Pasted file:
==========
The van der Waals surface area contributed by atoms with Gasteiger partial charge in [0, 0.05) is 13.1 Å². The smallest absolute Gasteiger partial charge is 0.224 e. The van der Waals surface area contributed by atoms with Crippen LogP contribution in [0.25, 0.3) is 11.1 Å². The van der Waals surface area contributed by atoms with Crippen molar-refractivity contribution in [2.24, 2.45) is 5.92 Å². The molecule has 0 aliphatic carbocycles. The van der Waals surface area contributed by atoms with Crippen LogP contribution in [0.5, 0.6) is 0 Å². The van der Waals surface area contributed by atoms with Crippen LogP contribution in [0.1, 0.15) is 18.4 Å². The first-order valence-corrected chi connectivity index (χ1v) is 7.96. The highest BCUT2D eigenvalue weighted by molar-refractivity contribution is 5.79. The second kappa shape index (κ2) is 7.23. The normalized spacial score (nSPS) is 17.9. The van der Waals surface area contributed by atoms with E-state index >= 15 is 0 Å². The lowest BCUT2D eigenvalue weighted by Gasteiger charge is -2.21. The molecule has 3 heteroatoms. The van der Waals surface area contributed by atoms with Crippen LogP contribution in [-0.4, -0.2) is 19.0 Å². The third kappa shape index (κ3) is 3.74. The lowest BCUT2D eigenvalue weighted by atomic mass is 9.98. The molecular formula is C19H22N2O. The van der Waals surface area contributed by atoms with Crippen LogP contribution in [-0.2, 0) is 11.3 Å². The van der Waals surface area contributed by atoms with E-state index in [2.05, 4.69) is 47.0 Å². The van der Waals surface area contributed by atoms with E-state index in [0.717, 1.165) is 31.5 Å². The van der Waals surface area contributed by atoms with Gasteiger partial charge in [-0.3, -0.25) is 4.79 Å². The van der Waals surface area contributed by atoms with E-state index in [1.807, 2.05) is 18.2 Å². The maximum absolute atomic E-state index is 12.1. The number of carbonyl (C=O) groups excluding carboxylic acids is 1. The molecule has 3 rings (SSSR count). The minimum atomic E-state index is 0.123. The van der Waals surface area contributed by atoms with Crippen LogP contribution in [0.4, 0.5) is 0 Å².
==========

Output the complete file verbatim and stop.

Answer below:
The van der Waals surface area contributed by atoms with Gasteiger partial charge in [0, 0.05) is 13.1 Å². The smallest absolute Gasteiger partial charge is 0.224 e. The van der Waals surface area contributed by atoms with Crippen LogP contribution in [0.25, 0.3) is 11.1 Å². The van der Waals surface area contributed by atoms with Crippen molar-refractivity contribution in [2.24, 2.45) is 5.92 Å². The molecule has 0 aliphatic carbocycles. The van der Waals surface area contributed by atoms with Crippen LogP contribution in [0.5, 0.6) is 0 Å². The van der Waals surface area contributed by atoms with Crippen LogP contribution in [0.1, 0.15) is 18.4 Å². The first-order valence-corrected chi connectivity index (χ1v) is 7.96. The highest BCUT2D eigenvalue weighted by molar-refractivity contribution is 5.79. The second kappa shape index (κ2) is 7.23. The normalized spacial score (nSPS) is 17.9. The van der Waals surface area contributed by atoms with E-state index >= 15 is 0 Å². The lowest BCUT2D eigenvalue weighted by Gasteiger charge is -2.21. The molecule has 3 heteroatoms. The van der Waals surface area contributed by atoms with Crippen LogP contribution in [-0.4, -0.2) is 19.0 Å². The third kappa shape index (κ3) is 3.74. The lowest BCUT2D eigenvalue weighted by atomic mass is 9.98. The molecular formula is C19H22N2O. The van der Waals surface area contributed by atoms with Crippen LogP contribution in [-0.2, 0) is 11.3 Å². The van der Waals surface area contributed by atoms with E-state index in [2.05, 4.69) is 47.0 Å². The van der Waals surface area contributed by atoms with E-state index in [0.717, 1.165) is 31.5 Å². The van der Waals surface area contributed by atoms with Gasteiger partial charge in [-0.3, -0.25) is 4.79 Å². The van der Waals surface area contributed by atoms with E-state index in [1.807, 2.05) is 18.2 Å². The maximum absolute atomic E-state index is 12.1. The number of carbonyl (C=O) groups excluding carboxylic acids is 1. The molecule has 3 rings (SSSR count). The minimum atomic E-state index is 0.123. The van der Waals surface area contributed by atoms with Crippen LogP contribution in [0.4, 0.5) is 0 Å².